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Effects of Secondary Currents on Turbulence Characteristics of Supercritical Open Channel Flows at Low Aspect Ratios

  • demiral, dila
  • boes, robert m.
  • albayrak, ismail
Publication Date
Nov 18, 2020
DOI: 10.3390/w12113233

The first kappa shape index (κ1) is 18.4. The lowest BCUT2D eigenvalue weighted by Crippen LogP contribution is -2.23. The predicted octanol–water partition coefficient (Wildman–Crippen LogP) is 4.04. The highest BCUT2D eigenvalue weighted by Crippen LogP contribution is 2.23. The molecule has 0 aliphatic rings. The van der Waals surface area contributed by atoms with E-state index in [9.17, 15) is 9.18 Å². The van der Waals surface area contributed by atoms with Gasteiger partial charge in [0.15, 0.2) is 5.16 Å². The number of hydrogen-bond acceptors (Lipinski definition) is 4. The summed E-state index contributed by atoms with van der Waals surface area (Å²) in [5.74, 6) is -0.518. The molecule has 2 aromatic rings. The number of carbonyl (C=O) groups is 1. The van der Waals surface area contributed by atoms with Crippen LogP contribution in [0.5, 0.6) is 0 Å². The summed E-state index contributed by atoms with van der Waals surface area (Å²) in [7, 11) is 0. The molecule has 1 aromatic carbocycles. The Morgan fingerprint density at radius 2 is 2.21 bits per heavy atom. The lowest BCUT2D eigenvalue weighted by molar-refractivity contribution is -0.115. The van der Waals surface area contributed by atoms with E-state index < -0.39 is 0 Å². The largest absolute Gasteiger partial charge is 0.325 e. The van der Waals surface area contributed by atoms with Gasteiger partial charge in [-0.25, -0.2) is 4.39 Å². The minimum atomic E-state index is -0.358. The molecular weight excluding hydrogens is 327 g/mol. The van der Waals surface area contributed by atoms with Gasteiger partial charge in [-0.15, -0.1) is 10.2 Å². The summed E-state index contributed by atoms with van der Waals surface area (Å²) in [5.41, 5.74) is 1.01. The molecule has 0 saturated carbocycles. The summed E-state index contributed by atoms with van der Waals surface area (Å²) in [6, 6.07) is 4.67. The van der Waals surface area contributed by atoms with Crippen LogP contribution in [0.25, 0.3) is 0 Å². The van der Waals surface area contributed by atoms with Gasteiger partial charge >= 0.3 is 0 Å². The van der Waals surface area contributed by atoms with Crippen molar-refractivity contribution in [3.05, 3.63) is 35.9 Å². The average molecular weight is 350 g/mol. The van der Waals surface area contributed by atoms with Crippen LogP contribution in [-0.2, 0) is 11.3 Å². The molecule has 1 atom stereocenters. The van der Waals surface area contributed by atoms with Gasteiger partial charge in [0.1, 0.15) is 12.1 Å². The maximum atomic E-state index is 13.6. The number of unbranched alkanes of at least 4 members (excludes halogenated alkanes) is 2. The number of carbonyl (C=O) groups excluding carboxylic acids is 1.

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In this paper, we present secondary current effects on the turbulence characteristics of supercritical narrow open channel flows over a smooth fixed bed. The main hydraulic parameters are low channel width to flow depth ratios varying between 1 and 2, and Froude numbers (F) ranging from 2 to 4. Detailed profiling of instantaneous streamwise and vertical flow velocities was conducted in a laboratory flume using a 2D laser Doppler anemometry. The cross-sectional distributions of mean flow velocities, turbulence intensities, Reynolds, and bed shear stresses were obtained from the measurements. The mean streamwise and vertical flow velocity distributions reveal that four pairs of secondary current cells are formed: a pair of well-developed free-surface vortices near the water surface, a pair of bottom vortices near the bed, and two pairs of mid-vortices between the free-surface and bottom vortices. These secondary currents cause bulging of the contour lines of the streamwise velocities with respect to the water surface and the bottom corner bisectors resulting in an undulated pattern of the mean velocity distribution across the cross-section. Furthermore, they cause the velocity dip phenomenon, i.e., the maximum flow velocity occurs well below the surface, and redistribute the Reynolds and bed shear stresses in transverse direction. The results demonstrate that decreasing the aspect ratio increases the strength of the secondary currents causing a significant change in flow patterns with larger free-surface vortices compared to the bottom vortices. Compared to the aspect ratio effect, the Froude number only slightly impacts the flow characteristics as a result of flow non-uniformity. For all investigated aspect ratios and Froude numbers, bed shear stresses are concentrated at the flume center, and on average 5 to 10% higher than their mean values. The modified wake-log-law holds both in the inner and outer regions, matching well with the experimental data for all test conditions. The present findings are discussed with literature data, and their impact on engineering applications is demonstrated.

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